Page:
StoneCycling, founded in 2013 in southern Holland by Tom van Soest and Ward Massa, transforms local waste into sustainable building material. Each of its WasteBasedBricks is made from waste materials gathered within a radius of 150km of the factories StoneCycling works with. Variations in local supplies and differences in production methods result in a range of bricks that reflect the character of their location.
Dutch architect Pieter Stoutjesdijk and his ECOnnect firm have created a prototype for a self-build, environmentally friendly house, made of 122 ‘eco boards’ that can be produced locally, anywhere in world, from readily available, sustainable resources such as crop residue and agricultural waste. The original concept was developed in response to the devastation of the 2010 earthquake in Haiti, which left the residents of Port-au-Prince in dire need of shelter. The self-build house is constructed of modular elements that can be cut anywhere with a CNC (computer numeric control) machine. It is designed to be very easily erected, requiring no more equipment than a rubber mallet.
Reconfiguration of a Tree is a design research project by Studio Thomas Vailly in celebration of bio-based materials and the Pinus pinaster (maritime pine) tree, which grows in the Mediterranean region. Believing that, faced with abundant, cheap synthetic material, we have been overlooking the potential of natural resources, Vailly wanted to illustrate how basic materials derived from the tree can be used as building blocks for new design processes and products. Vailly defines the result as an ‘abstraction of the tree’. In collaboration with designers David Derksen, Garder Eyjolfsson and Lex Pott, various products, from clogs to a table and stools, were developed.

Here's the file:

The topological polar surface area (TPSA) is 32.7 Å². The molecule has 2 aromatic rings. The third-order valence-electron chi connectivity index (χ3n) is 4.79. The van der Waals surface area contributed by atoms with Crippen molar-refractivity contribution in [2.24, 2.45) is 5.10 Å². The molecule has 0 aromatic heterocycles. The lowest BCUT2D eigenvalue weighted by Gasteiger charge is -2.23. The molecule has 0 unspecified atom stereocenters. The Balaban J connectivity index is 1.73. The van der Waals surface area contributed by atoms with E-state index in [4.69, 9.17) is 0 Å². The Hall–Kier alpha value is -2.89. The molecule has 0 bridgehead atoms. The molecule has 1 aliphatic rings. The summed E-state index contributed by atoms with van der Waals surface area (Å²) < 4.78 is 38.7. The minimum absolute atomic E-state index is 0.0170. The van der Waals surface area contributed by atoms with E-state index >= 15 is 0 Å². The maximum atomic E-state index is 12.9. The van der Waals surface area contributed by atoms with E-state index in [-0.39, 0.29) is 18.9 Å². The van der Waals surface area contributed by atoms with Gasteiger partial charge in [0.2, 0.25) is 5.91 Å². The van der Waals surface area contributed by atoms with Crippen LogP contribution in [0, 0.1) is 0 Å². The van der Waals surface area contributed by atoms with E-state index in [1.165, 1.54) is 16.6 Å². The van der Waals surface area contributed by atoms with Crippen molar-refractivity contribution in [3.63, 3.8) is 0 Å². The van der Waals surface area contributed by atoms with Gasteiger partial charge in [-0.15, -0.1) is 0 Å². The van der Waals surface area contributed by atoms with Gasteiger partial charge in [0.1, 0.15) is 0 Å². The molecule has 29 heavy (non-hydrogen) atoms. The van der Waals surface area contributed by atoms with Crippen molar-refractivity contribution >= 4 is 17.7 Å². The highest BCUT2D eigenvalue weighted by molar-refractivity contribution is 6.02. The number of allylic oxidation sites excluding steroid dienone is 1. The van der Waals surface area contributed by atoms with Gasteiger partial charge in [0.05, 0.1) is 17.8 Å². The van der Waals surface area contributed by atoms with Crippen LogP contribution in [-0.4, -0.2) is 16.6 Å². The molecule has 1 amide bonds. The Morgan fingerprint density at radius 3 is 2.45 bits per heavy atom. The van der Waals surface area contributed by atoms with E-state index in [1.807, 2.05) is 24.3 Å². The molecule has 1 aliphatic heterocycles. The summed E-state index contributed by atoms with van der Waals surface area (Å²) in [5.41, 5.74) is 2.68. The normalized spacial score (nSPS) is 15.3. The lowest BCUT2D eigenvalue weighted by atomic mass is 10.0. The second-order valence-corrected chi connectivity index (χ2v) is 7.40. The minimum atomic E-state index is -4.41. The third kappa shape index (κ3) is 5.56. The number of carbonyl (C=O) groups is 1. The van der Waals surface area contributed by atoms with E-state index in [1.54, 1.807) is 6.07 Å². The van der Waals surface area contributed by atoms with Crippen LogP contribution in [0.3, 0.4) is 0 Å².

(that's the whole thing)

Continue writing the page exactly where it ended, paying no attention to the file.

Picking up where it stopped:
As part of its ongoing Granby Workshop project, socially conscious architecture and design collective Assemble Studio has created tiles and doorknobs using a barbecue. Mimicking the aesthetic of raku, a Japanese ceramic style, the collective used a barbecue to scorch bisque tiles and ceramics. The result is an engineered organic surface pattern that is unique to each piece, demonstrating that interesting new treatments and effects can be created through pragmatic exploration of established processes and modest low-fi equipment.
Founded by agricultural entrepreneur Gianantonio Locatelli (read more in this issue’s Opinion section), the Museo della Merda (Museum of Shit) is located at a dairy farm in Lombardy, northern Italy. It procures more than milk from its bovine residents. Locatelli has created a process that extracts methane gas from their manure – the facility is capable of generating up to three megawatts of energy per hour. The remaining material becomes Merdacotta, a clay composite of the processed cow dung, which is used to create products such as flower pots and tableware. By putting the organic matter through multiple processes, waste is transformed into energy and also functional and cultural items